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Taiwan from Little Dragon to New Greece

Taiwan from Little Dragon to New Greece

Greece used to be known for its rich history and the numerous pieces of evidence still present in today’s landscape, for its beautiful islands, its philosophers, warriors and mythical heroes, and even more important, as the birthplace of Western democracy.
If Greece is mentioned at all these days, it is almost always under the moniker of a failed state, a country that is falling from the status of a member of the wealthy and advanced European Union to the prime example of a basket case.
The country has always been one of the poorest members of the European community, situated as it is on the continent’s dry and poor southeast corner, close to and still afraid of its former occupier Turkey, and originally cut off from the rest of democratic Europe by a host of communist states.
Only the most extreme of optimists will believe that now the referendum is over and a new deal between Greece and its creditors has been worked out, the problem has been resolved for good. The country is bound to make more negative headlines over the coming months.
Since Greece is so far away from Taiwan and the two have little in the way of direct trade relations or mutual investments, it might have come as a surprise to many that the island’s outspoken politicians have rolled out Greece as an example of what Taiwan might become.
At first sight, the comparison sounds ridiculous. Even Europeans find it hard to name any other Greek export product than feta cheese, ouzo and olives, while Taiwan is known worldwide for its computers, smartphones and bicycles rather than its scenery or foods, whatever local opinion might think. Taiwan is a high-tech export powerhouse, while in comparison Greece seems to have barely grown beyond tourism and agriculture in many people’s eyes.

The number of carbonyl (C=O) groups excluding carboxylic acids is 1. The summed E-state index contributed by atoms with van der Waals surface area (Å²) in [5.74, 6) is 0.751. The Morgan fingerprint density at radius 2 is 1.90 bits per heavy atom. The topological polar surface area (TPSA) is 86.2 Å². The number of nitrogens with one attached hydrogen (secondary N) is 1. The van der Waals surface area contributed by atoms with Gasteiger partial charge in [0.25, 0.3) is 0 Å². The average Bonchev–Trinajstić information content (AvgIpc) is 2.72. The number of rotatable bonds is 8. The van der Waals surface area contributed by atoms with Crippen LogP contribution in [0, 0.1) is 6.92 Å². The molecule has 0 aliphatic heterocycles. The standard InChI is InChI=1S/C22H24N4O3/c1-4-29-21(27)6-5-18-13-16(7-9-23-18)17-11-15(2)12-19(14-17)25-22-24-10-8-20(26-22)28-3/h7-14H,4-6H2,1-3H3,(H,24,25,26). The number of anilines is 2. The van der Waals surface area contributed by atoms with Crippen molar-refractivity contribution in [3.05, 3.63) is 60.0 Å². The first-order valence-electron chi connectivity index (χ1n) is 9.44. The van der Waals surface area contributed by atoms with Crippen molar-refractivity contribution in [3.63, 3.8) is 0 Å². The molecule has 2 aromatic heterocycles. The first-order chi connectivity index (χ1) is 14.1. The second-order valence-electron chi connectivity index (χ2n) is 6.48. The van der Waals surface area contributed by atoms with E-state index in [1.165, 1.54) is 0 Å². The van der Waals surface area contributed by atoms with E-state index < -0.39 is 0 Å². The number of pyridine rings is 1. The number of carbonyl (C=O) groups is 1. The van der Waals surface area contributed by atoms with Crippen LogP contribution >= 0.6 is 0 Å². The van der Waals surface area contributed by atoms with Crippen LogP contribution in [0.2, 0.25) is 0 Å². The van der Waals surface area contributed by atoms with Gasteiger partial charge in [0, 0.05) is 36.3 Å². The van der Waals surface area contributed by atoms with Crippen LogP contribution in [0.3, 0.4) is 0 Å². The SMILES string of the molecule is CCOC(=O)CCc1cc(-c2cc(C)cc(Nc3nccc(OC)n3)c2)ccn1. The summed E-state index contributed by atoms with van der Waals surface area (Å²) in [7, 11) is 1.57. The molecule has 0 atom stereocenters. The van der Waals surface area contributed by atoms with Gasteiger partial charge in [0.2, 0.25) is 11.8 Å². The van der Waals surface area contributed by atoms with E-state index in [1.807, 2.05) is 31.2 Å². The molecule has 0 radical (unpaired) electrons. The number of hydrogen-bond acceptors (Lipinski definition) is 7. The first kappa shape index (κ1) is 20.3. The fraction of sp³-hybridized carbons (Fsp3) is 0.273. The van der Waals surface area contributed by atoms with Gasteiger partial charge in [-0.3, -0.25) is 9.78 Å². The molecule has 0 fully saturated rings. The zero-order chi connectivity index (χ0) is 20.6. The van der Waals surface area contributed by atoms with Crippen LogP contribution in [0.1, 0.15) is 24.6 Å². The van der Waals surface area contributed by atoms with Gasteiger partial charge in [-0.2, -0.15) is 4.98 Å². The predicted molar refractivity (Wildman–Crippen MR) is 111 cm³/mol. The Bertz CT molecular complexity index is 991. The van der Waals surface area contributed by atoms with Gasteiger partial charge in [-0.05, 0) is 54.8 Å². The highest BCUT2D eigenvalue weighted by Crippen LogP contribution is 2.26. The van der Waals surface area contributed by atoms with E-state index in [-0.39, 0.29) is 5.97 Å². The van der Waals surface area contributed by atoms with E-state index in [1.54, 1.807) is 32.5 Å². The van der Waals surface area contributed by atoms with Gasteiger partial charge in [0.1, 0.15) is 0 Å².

It is therefore hard to imagine that a country belonging to the roaring Four Little Dragons or the Four Tigers of the Asia Pacific could fall to the level of Greece.
Yet, the comparison might not seem as extreme or farfetched as first impressions might lead to believe.
Over the past few years, the extension of generous social welfare programs, the existence of a taxation system widely perceived as unfair and the general economic and political failures of the government of President Ma Ying-jeou have played havoc with what was once known as an economic miracle.
While Taiwan might not have turned into Asia’s Greece yet, there are signs that one particular region, Miaoli County, might have turned into Taiwan’s Greece.
The previous county administration of Magistrate Liu Cheng-hung left a debt of NT$64.8 billion (US$2 billion) behind for his successor, fellow former Kuomintang legislator Hsu Yao-chang.
The first sign that something was wrong came months ago when the county government was unable to pay the wages of its staff on time, but the situation has since grown further out of control just as the world’s attention was fixated on Greece.
The central government was forced to intervene, while all the time denying comparisons to the troubled EU member state. The Executive Yuan emphasized it was not giving Miaoli a free pass and was not planning to move limitless amounts of funds into the county’s coffers. Any financial support measures for local governments needed to adhere to existing laws, the central government said.